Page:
It also raised the limit for FDI in asset reconstruction companies to 100% from 74% and credit information companies from 49% to 74%. In defence, Sharma said in a conference after Thursday’s cabinet meeting that all investments up to 26% needs approval from the Foreign Investment Promotion Board (FIPB). FDI above that level will be approved by the cabinet committee on security on a case-by-case basis.

The cabinet committee on economic affairs also modified the definition of “control" in case of FDI in a company to align it with that of the definition by the securities market regulator and the Companies Bill.

“Control" of a company will now be defined by the “right to appoint a majority of directors or to control the management or policy decisions including by virtue of their shareholding or management rights or shareholder’s agreements or voting agreements", Sharma said.

The new definition will be applicable prospectively. Currently, a company is said to be "controlled" by resident Indian citizens if they have the power to appoint a majority of the directors in the company. This decision comes just days after FIPB cleared the controversial Jet Airways (India) Ltd-Etihad Airways PJSC deal, where one of the challenges was the issue of control.

By aligning the control definition with the Securities and Exchange Board of India’s takeover regulations and the Companies Bill, 2012, to include management rights or shareholders agreements, the government has tried to plug the loophole in the existing definition, said Dev Raj Singh, executive director, tax and regulatory services at audit firm EY Llp.

To further push the government’s legislative reforms agenda, finance minister P. Chidambaram is set to meet leaders of the opposition parties on Saturday to evolve a consensus on increasing the FDI cap in the insurance sector. The Insurance Amendment Bill has been pending in the Rajya Sabha since 2008.

Chidambaram has said the government will look to first push the Pension Fund Regulatory Development Authority Bill in Parliament since it thinks there are better chances of passing that than the insurance legislation. The pension bill only states that the FDI ceiling will be at par with that in the insurance sector.

BJP leaders said the government’s plans for legislation in the monsoon session were ambitious.

“The government has called for a very short session of only 16 days out of which four are Fridays reserved for the private members’ Bills. For legislative business effectively, there will be only 12 working days and the government has listed 64 Bills. The ambition seems to be too high. Let’s see how the government achieves this miracle in such a short time," Arun Jaitley, leader of the opposition in the Rajya Sabha, told reporters after attending an all-party meeting convened by Lok Sabha speaker Meira Kumar.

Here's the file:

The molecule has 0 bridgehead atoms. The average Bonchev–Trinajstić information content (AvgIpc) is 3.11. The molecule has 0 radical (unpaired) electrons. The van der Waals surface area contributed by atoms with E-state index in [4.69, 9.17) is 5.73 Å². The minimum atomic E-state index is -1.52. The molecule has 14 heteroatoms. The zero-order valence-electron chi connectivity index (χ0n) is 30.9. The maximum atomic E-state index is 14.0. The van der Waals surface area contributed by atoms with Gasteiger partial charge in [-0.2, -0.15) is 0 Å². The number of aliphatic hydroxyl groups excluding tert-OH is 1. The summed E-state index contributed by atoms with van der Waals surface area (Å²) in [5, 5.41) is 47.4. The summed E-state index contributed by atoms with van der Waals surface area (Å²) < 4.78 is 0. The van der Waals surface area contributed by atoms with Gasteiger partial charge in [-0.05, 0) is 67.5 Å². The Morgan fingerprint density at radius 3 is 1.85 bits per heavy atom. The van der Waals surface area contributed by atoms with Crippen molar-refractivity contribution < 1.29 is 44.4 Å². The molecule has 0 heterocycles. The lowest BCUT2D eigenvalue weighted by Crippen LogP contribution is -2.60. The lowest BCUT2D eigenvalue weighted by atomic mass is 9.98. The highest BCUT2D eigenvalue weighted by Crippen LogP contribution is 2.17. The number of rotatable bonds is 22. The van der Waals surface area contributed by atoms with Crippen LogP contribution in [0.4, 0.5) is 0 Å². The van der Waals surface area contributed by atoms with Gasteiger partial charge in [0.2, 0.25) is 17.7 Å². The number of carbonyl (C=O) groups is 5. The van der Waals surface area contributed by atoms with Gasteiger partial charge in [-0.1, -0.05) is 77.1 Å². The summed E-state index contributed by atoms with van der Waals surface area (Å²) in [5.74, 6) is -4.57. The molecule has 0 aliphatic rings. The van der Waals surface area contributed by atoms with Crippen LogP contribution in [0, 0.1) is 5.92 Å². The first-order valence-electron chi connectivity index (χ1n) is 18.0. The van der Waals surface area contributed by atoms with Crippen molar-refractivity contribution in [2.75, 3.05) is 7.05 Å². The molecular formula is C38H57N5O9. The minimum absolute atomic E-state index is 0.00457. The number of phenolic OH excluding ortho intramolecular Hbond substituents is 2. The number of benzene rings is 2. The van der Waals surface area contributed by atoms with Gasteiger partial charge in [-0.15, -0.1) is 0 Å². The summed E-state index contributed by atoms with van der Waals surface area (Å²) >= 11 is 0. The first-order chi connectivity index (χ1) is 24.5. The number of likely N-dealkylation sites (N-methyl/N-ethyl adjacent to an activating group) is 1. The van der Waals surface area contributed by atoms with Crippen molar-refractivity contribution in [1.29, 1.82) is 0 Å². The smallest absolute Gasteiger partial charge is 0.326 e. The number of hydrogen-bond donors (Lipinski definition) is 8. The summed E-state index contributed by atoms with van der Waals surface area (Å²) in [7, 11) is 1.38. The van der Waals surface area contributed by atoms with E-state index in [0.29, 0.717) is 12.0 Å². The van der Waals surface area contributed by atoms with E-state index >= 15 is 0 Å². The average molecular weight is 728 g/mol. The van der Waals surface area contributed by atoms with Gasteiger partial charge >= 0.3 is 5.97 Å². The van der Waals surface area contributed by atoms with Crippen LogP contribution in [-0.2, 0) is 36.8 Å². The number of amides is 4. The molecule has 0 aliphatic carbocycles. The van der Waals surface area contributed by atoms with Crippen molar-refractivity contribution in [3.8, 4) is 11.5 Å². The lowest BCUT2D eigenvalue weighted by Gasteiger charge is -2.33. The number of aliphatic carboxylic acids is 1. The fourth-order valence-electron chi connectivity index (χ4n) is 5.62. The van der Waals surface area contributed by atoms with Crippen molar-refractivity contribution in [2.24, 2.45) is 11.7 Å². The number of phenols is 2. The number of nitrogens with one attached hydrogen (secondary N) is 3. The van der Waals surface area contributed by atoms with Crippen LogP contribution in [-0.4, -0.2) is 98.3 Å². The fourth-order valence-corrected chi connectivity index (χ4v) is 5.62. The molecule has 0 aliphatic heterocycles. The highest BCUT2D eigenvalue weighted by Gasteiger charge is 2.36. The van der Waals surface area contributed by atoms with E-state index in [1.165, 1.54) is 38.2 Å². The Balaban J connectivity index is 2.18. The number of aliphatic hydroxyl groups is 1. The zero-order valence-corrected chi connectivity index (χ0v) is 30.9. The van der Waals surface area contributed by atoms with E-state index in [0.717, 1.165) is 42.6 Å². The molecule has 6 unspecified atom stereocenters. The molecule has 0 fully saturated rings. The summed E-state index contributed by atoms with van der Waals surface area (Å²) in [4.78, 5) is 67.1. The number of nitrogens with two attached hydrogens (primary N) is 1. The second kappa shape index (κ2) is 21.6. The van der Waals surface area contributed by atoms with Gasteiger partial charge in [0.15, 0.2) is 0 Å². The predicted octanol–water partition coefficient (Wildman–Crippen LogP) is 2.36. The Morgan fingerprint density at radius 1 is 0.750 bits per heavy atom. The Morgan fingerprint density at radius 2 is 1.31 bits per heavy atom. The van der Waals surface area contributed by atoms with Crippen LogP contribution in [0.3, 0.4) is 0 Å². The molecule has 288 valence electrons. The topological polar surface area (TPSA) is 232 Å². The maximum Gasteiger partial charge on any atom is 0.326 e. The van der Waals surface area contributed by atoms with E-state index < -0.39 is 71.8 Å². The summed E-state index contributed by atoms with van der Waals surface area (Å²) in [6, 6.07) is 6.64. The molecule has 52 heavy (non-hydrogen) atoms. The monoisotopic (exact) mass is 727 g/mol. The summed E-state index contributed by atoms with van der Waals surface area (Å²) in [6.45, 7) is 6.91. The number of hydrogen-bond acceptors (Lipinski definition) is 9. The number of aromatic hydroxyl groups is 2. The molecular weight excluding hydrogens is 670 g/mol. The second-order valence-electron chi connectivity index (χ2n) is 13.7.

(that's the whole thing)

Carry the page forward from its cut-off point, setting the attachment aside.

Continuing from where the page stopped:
The meeting was a part of the Lok Sabha speaker’s attempts to ensure Parliament functions smoothly during the monsoon session, which will end on 30 August.

The BJP, which has disrupted the last few Parliament sessions over corruption controversies, said it will allow the Parliament to function if the Congress-led United Progressive Alliance (UPA) government shows a constructive attitude.

BJP leader Jaitley said his party would like to raise issues such as the creation of Telangana state, national security, the state of the economy, and the weakening of the Indian currency against the dollar.

The UPA government, which is struggling to revive its popularity and improve its image ahead of the next Lok Sabha election due in early 2014, is planning to table several welfare and reform measures during the session.

The monsoon session assumes significance as it is seen by many political observers as the last opportunity for the UPA to push its legislative business before the 15th Lok Sabha is dissolved.

The UPA is expected to table the Food Security Bill—an ordinance is in place now—in the first days of the session. While the BJP demanded that the Bill on formation of Telangana be brought in the monsoon session itself for consideration and passage, the government said it will have to follow the legal process under which a resolution is required to be passed by the Andhra Pradesh assembly first.

The other key Bills expected to be on the government’s agenda for the session include the land acquisition Bill; the whistleblowers’ protection Bill; the Prohibition of Employment as Manual Scavengers and their Rehabilitation Bill, 2012; the Indian Medical Council (Amendment) Bill, 2013; the Pension Fund Regulatory and Development Authority Bill, 2011; and the Companies Bill, which has been passed by the Lok Sabha and is pending before the upper house.

Suneera Tandon, Aman Malik, Remya Nair and Shauvik Ghosh contributed to this story.

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Updated: 02 Aug 2013, 10:17 AM IST